Mods exhibition on display in Leicester

Leicester’s New Walk Museum is currently host to an exciting new exhibition.

The Modified exhibit, which is on display currently at both the New Walk Museum and the Soft Touch Arts Centre, is focused on the Mods subculture which took root in Britain in the 1960’s.

The Mods and Rockers were two unique subcultures consisting of teenagers and young adults, which arose in Britain along with the “baby boomer” generation of the late 1940’s to 1960’s.

The exhibition features articles of fashionable clothing collected from that generation, as well as a collection of modified scooters, which were popular with Mods at the time due to their affordability and comfort.

The exhibits were curated by the Shaun Knapp, the author of the book Mods: Two City Connection, a book which focused on the Mods movement in Leicester and Nottingham.

Shaun said: “It’s the 40th anniversary of Quadrophenia, which was a real cult Mod film that was released in 1979.

“I issued a book as well, called Mods: Two City Connection, which was all about the Mods in Leicester and Nottingham.

“So we put the both of them together, and we spoke to few other people who got a lot of exhibits they could loan us and we came up with the exhibition.”

Shaun collected the clothes put on display from Roger Burton, as well as other pieces that tell the story of the Mods scene in Leicester and Nottingham.

He also reached out to 40 people during his year-long research for the exhibits, who had been Mods the 60’s.

Tony Doyle was a Mod in the 60’s as well as a carpenter.

He was at the exhibition providing insight to observers and people who had come to see what life was like as a Mod.

When asked what being a Mod was about, Tony said: “Everything really, fashions, clothes, music, just great times.”

He also said: “I had a Vespa, I was a scooter Mod and I’ve still got a scooter nowadays.”

Tony was introduced to the Mods lifestyle in 1965 by an acquaintance he had met, and the clothes along with the other tenets of being a Mod instantly appealed to him.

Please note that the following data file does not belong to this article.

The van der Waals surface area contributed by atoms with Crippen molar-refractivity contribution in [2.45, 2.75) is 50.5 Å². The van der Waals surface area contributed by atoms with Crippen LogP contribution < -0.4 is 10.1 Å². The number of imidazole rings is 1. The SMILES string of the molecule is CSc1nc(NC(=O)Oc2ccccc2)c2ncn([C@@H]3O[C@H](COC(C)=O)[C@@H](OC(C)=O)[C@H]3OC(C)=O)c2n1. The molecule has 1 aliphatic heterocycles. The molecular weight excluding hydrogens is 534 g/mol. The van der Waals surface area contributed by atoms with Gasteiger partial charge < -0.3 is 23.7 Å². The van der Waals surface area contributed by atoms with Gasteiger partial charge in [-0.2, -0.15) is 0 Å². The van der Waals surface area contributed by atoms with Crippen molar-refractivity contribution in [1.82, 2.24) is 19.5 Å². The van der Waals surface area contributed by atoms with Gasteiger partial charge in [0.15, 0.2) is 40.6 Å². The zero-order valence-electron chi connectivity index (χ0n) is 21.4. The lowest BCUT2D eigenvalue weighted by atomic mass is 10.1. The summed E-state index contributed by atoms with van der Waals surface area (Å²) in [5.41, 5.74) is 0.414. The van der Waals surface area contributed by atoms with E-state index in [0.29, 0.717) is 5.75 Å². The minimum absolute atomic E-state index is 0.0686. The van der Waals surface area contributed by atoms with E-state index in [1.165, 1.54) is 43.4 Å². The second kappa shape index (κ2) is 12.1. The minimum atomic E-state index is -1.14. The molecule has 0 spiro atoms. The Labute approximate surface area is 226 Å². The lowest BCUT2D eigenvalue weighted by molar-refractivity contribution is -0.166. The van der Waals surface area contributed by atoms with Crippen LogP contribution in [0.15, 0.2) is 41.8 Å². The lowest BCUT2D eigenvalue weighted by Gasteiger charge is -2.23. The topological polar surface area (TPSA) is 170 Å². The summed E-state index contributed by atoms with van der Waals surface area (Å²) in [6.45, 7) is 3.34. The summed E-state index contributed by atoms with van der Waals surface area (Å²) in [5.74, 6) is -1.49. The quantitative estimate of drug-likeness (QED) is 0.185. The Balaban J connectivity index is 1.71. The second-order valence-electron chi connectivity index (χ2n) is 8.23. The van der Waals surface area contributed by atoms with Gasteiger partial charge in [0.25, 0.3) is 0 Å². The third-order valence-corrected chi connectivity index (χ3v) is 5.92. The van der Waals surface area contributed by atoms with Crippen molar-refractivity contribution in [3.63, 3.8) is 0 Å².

Tony said that the defining traits of Mods were their smart suits and clothes, along with bowl cut or bouffant hairstyles.

Likewise, Maria Veall, a woman who had also been a Mod during the 1960’s said that for girls, the Mods look involved different styles.

Maria said: “In 1964, when we first started, the skirts was like a pencil shape and they’d be below the knee.

“But as you know, time went by and we got the mini-skirts and of course, we shortened all the skirts on our dresses.

“But the big thing we all wanted to wear was a leather coat, we loved the leather coat with the covered buttons.

“I had a green one.”

Public opinion of Mods wasn’t all that good, as newspapers then frequently wrote stories bemoaning them and the Rockers.

Tony himself recalled, with much chagrin, an incident which led to a Rocker throwing his scooter into a field.

Maria, who had been working as a shop assistant and then a factory worker to finance he Mod lifestyle during this era, attributed it to there being the “baby boomer” generation, a generation with no wars to fight, with the freedom to do as they pleased in their adolescence.

Maria said: “We were the first teenagers, in times before that, everybody was an image of their mother or father and then everything changed.

“So we had our own fashion, our own music our own dancing, everything was the beginning of something new, it had never been done before.”

“They just saw them as being petty hooligans and you know.

“The way that they were, they were very strict, but we wanted to do what we wanted to so it was out of order with them, it was rebellion.

Both Tony and Maria agree on the fact that the scooters were what defined being a Mod in the 1960’s.

The exhibition is on display in both sites until the 30th of June and is called Mods: Shaping a Generation.


Blast from the past: Former Mods, like Tony Doyle in this image, are present at the exhibitions to provide a first hand account of the highs and lows of the Mod lifestyle


  1. Linda Muxlow says:

    I remember Tony when we went to Montrose School together. Happy times. Linda Muxlow (Overton) x

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